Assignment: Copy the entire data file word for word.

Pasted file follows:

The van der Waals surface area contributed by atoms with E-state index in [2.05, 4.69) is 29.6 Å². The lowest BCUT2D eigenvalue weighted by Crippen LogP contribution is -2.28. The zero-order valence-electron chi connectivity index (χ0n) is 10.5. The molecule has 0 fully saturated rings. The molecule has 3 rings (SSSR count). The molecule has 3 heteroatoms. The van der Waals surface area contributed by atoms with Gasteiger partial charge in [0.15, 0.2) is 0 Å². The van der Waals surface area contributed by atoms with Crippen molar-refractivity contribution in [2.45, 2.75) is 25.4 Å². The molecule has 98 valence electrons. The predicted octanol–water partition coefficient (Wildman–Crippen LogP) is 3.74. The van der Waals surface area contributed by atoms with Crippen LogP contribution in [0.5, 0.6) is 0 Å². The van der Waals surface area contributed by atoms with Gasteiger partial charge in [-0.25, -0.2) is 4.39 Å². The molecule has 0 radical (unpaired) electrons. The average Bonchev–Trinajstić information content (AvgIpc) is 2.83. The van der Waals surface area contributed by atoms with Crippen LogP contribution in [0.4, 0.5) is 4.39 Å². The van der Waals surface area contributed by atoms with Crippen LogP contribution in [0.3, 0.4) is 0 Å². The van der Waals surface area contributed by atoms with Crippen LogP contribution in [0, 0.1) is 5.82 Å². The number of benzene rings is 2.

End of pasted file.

The van der Waals surface area contributed by atoms with E-state index in [2.05, 4.69) is 29.6 Å². The lowest BCUT2D eigenvalue weighted by Crippen LogP contribution is -2.28. The zero-order valence-electron chi connectivity index (χ0n) is 10.5. The molecule has 0 fully saturated rings. The molecule has 3 rings (SSSR count). The molecule has 3 heteroatoms. The van der Waals surface area contributed by atoms with Gasteiger partial charge in [0.15, 0.2) is 0 Å². The van der Waals surface area contributed by atoms with Crippen molar-refractivity contribution in [2.45, 2.75) is 25.4 Å². The molecule has 98 valence electrons. The predicted octanol–water partition coefficient (Wildman–Crippen LogP) is 3.74. The van der Waals surface area contributed by atoms with Crippen LogP contribution in [0.5, 0.6) is 0 Å². The van der Waals surface area contributed by atoms with Gasteiger partial charge in [-0.25, -0.2) is 4.39 Å². The molecule has 0 radical (unpaired) electrons. The average Bonchev–Trinajstić information content (AvgIpc) is 2.83. The van der Waals surface area contributed by atoms with Crippen LogP contribution in [0.4, 0.5) is 4.39 Å². The van der Waals surface area contributed by atoms with Crippen LogP contribution in [0.3, 0.4) is 0 Å². The van der Waals surface area contributed by atoms with Crippen LogP contribution in [0, 0.1) is 5.82 Å². The number of benzene rings is 2.